Globalization, Pacific Islands, and the paradox of resilience

Lauer, Matthew, Albert, Simon, Aswani, Shankar, Halpern, Benjamin S., Campanella, Luke and La Rose, Douglas (2013) Globalization, Pacific Islands, and the paradox of resilience. Global Environmental Change, 23 1: 40-50. doi:10.1016/j.gloenvcha.2012.10.011

Author Lauer, Matthew
Albert, Simon
Aswani, Shankar
Halpern, Benjamin S.
Campanella, Luke
La Rose, Douglas
Title Globalization, Pacific Islands, and the paradox of resilience
Journal name Global Environmental Change   Check publisher's open access policy
ISSN 0959-3780
Publication date 2013-02
Year available 2012
Sub-type Article (original research)
DOI 10.1016/j.gloenvcha.2012.10.011
Volume 23
Issue 1
Start page 40
End page 50
Total pages 11
Place of publication Kidlington, Oxford, United Kingdom
Publisher Pergamon
Collection year 2013
Language eng
Abstract On April 2nd, 2007 a 12 m tsunami struck Simbo, a relatively remote island in Western Province, Solomon Islands. Although Simbo's population continues to depend on their own food production and small-scale governance regimes regulate access to resources, the island's way of life over the last century has increasingly been affected by processes associated with globalization. In this context of a rapidly globalizing world, this article examines the island's resilience and vulnerability to the tsunami and the adaptive capacities that enabled the response and recovery. The tsunami completely destroyed two villages and damaged fringing coral reefs, but casualties were low and social–ecological rebound relatively brisk. By combining social science methods (household surveys, focus group and ethnographic interviews) and underwater reef surveys we identify a number of countervailing challenges and opportunities presented by globalization that both nurture and suppress the island's resilience to high amplitude, low-frequency disturbances like tsunamis. Analysis suggests that certain adaptive capacities that sustain general system resilience come at the cost of more vulnerability to low-probability hazards. We discuss how communities undergoing increasingly complex processes of change must negotiate these kinds of trade-offs as they manage resilience at multiple spatial and temporal scales. Understanding the shifting dynamics of resilience may be critical for Pacific Island communities who seek to leverage globalization in their favor as they adapt to current social–ecological change and prepare for future large-scale ecological disturbances.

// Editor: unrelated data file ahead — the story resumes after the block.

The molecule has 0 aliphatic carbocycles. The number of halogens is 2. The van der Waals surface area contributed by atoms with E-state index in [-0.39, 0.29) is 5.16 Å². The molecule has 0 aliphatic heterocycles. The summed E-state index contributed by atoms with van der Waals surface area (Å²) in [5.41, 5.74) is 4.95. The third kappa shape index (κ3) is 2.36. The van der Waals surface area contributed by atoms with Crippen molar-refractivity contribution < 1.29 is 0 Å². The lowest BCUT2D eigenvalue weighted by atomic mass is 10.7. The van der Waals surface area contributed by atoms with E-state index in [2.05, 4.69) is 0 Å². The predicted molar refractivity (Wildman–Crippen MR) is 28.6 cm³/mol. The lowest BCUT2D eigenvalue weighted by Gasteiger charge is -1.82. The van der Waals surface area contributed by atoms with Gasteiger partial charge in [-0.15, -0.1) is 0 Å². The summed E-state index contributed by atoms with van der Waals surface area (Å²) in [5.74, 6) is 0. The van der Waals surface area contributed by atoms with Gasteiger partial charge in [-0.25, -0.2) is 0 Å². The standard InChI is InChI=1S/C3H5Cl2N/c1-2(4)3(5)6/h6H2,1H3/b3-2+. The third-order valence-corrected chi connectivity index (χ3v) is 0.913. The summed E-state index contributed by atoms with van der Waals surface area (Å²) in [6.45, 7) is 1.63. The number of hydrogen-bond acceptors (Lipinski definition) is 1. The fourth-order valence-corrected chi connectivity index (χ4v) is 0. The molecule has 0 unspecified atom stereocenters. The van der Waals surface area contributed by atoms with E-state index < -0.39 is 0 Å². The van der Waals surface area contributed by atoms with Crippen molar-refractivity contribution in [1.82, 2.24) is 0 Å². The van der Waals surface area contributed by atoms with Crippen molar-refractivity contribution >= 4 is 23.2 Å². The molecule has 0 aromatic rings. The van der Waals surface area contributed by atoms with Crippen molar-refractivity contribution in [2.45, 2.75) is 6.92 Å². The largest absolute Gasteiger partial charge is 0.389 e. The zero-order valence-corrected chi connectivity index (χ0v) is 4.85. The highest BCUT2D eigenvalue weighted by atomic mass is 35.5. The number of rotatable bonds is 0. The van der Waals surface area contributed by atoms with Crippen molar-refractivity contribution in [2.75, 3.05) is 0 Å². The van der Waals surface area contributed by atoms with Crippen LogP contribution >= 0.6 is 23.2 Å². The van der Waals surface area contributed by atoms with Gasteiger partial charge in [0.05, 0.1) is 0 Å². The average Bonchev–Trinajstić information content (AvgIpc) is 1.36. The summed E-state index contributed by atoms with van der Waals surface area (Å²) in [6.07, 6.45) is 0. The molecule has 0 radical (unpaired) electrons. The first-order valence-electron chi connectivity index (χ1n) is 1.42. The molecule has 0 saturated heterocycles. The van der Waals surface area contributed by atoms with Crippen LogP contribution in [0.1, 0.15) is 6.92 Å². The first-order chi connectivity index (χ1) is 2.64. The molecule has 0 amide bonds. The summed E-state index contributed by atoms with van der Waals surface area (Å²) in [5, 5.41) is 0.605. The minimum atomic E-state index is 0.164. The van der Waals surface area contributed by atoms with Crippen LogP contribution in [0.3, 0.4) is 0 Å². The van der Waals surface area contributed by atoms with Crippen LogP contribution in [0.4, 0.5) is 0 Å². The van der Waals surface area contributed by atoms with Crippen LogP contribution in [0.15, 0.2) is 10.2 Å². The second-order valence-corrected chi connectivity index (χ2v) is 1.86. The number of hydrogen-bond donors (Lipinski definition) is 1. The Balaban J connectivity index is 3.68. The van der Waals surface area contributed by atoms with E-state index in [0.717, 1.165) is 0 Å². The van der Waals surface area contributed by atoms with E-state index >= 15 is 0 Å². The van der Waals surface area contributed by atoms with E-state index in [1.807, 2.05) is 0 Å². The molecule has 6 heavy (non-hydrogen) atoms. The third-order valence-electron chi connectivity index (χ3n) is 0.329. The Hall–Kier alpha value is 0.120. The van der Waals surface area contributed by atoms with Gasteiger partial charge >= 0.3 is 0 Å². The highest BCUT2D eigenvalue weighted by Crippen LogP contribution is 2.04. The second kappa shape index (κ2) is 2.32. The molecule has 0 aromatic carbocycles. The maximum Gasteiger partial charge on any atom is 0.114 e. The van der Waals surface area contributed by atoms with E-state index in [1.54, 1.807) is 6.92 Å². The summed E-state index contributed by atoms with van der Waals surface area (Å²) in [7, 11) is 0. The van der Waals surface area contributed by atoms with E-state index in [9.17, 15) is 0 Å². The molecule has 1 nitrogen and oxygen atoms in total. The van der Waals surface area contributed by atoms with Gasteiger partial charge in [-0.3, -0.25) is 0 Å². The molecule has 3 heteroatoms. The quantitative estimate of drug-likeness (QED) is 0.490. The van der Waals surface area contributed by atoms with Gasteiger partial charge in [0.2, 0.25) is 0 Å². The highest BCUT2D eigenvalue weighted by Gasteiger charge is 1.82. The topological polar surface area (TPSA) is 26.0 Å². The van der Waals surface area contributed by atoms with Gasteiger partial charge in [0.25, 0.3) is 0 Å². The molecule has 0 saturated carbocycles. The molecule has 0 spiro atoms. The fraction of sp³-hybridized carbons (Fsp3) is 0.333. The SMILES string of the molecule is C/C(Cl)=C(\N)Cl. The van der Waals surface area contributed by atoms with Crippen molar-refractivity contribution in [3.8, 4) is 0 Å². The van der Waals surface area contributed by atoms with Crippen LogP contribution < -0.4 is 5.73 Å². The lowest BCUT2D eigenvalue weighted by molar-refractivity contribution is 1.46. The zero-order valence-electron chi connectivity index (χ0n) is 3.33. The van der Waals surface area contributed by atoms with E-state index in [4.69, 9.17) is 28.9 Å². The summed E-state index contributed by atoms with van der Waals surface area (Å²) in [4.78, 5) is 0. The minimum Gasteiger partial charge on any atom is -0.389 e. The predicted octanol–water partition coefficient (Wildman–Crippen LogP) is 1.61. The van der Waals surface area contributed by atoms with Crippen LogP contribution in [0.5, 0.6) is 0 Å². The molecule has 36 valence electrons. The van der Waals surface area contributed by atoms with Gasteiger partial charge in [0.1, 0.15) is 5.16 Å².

Keyword Tsunami
Adaptive capacity
Resilience trade-offs
Coral reef
Solomon Islands
Q-Index Code C1
Q-Index Status Confirmed Code
Institutional Status UQ
Additional Notes Available online 10 November 2012

Document type: Journal Article
Sub-type: Article (original research)
Collections: School of Civil Engineering Publications
Official 2013 Collection
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Citation counts: TR Web of Science Citation Count  Cited 18 times in Thomson Reuters Web of Science Article | Citations
Scopus Citation Count Cited 21 times in Scopus Article | Citations
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Created: Wed, 13 Mar 2013, 09:34:15 EST by Mr Simon Albert on behalf of School of Civil Engineering